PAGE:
The MegaMilitary Project | Online Edition #405
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Marshal of the Soviet Union Semyon Mikhailovich Budyonny

A Russian military commander of the old school, passionately devoted to the cavalry

TK Tim Kirsten Updated
Marshal of the Soviet Union Semyon Mikhailovich Budyonny

Semyon Mikhailovich Budyonny (Russian: Семён Миха́йлович Будённый) was born near Rostov-on-the-Don, the heart of the Don Cossack region, where he was steeped in the fighting traditions of the Cossack's. Although he received no formal education, Budyonny was literate.

He entered military service as an enlisted cavalryman in 1903 and took part in the Russo-Japanese War, although he saw no significant action. Despite this, Budyonny's superiors appreciated the young man's potential, and he was enrolled in the St. Petersburg Riding School of Imperial Cavalry in 1909. On graduation, they promoted him to sergeant-major, the highest noncommissioned rank in the czar's army.

Budyonny served valiantly and extensively in World War I and received four St. George's Crosses for gallantry. With the outbreak of the Russian Revolution, Budyonny, who was not a political revolutionary, sided with the Bolsheviks. He was appointed to his division's soldier's soviet and formed a cavalry unit that successfully cleared Platovskaia of White (Czarist) forces during February 1918.

Budyonny grew his unit to brigade proportions and under heavy White onslaught retreated to the north, where he joined forces with troops under Josef Stalin and Kliment Yefremovich Voroshilov. Budyonny was assigned command of the cavalry division in Voroshilov's Tenth Army and helped to retake Tsaritsyn during January 1919.

As commander of the Cavalry Corps in June, Budyonny deliberately disobeyed orders to avoid engaging the superior White cavalry forces around Orenburg and Voronezh. His bold gamble paid off and Budyonny emerged victorious in October. Following this triumph, the Cavalry Corps was upgraded to the First Cavalry Army (known as the Konarmiya) and leading it Budyonny defeated White forces in a critical battle at Bataysk near Rostov in January 1920.

The Russian Civil War merged with the Russo-Polish War, and Budyonny's army was dispatched to repulse Poles advancing into the Ukraine. On May 30, 1920, Budyonny crossed the Dnieper River with 16,500 cavalry troopers and pushed through Polish lines at the Uman River by early June.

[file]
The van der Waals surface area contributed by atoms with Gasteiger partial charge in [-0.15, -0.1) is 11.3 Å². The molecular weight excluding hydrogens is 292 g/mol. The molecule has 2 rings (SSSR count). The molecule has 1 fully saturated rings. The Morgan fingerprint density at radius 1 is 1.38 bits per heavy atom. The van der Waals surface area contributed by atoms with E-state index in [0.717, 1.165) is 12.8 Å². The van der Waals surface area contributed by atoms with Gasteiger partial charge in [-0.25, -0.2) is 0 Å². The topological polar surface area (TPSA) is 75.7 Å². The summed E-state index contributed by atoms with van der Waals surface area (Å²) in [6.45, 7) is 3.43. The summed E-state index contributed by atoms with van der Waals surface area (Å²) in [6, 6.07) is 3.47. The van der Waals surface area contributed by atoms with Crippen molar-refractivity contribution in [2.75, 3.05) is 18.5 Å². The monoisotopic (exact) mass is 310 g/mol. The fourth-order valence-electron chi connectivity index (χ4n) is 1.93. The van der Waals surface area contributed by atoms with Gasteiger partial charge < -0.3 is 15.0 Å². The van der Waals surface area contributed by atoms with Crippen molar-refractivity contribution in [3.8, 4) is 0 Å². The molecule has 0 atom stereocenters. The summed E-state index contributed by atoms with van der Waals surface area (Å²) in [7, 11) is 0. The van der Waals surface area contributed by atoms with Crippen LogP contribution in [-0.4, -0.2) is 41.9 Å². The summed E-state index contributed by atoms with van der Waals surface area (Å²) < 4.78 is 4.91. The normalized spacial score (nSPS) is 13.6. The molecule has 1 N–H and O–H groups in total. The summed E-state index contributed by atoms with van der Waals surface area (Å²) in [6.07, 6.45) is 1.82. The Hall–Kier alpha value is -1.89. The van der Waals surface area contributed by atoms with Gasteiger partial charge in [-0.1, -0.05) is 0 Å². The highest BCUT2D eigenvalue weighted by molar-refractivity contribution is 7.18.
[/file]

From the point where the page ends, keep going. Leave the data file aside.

In a remarkable 200-kilometer advance, Budyonny engaged and smashed the Sixth Polish Army at Berdichev. Budyonny unfortunately failed to coordinate his further advance on the city of L'vov with the action of other units and soon found himself encircled. Keeping his sense of command, he fought free by September and was dispatched to the south, where he and the First Cavalry Army played a key role in the conquest of the Crimea (October 1920 - January 1921).

Budyonny's distinguished record prompted his elevation to assistant for cavalry to the commander-in-chief and gained him membership in the Revolutionary Military Council by 1923. Budyonny's close association with Stalin (already political commissar by the time of the Polish War), helped secure great power and influence for Budyonny, who set about reshaping the Red Army during the 1920s and 1930s.

He was chiefly responsible for the army's anachronistic reliance on cavalry; there were thirty cavalry divisions by 1938. The emphasis on cavalry retarded the mechanization of the Red Army, which put it at a severe disadvantage compared to the highly mechanized German army.

Budyonny was appointed one of the first five Marshal of the Soviet Union in 1935 and weathering Stalin's brutal purges of the military, he rose to the position of deputy commissar of defense on the eve of World War II (1939).

When Adolf Hitler violated his pact with Stalin and invaded the Soviet Union in June 1941, Budyonny was named commander of the Soviet Reserve Army and stationed on the Southwest front with orders to defend Kiev. In July, facing overwhelming Nazi numbers, he urged retreat. Stalin refused Budyonny's request and soon the invaders surrounded his 600,000 men. Budyonny escaped capture only because he was evacuated by air in September.

Following the Kiev debacle, Budyonny was named to command along the North Caucasus Front from May to September 1942 and then was given full command of the Red Army cavalry, beginning in May 1943. By this time, the grandiose post was political.

Budyonny was given no additional field or operational commands but served as a member of the Party Central Committee from 1939 to 1952 and as a "candidate member" of the committee from 1952 until his death in 1973.

This final honorary post reflected his enduring popularity as a Hero of the Soviet Union despite his remarkable lack of success during World War II, which not only included failure in battle but the even graver failure to prepare the Red Army adequately for twentieth-century warfare.

Marshal of the Soviet Union Semyon Mikhailovich Budyonny - Quick Facts

Country:
  • Russian Empire (1700 - 1917)
  • Russia Soviet Union (1918-92)
Service Unit/s:
  • 1st Cavalry Army (Red Army)
  • Chinese Red Army (Workers' and Peasants' Red Army 1928-1937)
  • Imperial Russian Army (Russian Empire)
Other Position/s:
Hero of the Soviet Union
Born:
1883
Died:
1973
Military Rank/s:
Marshal
Period/s:
  • Russo-Japanese War (1904-1905)
  • WWI (1914-1918)
  • Russian Civil War (1917-1922)
  • Polish - Soviet War (1919-1921)
  • WWII (1939-1945)
  • Cold War (1947-1991)
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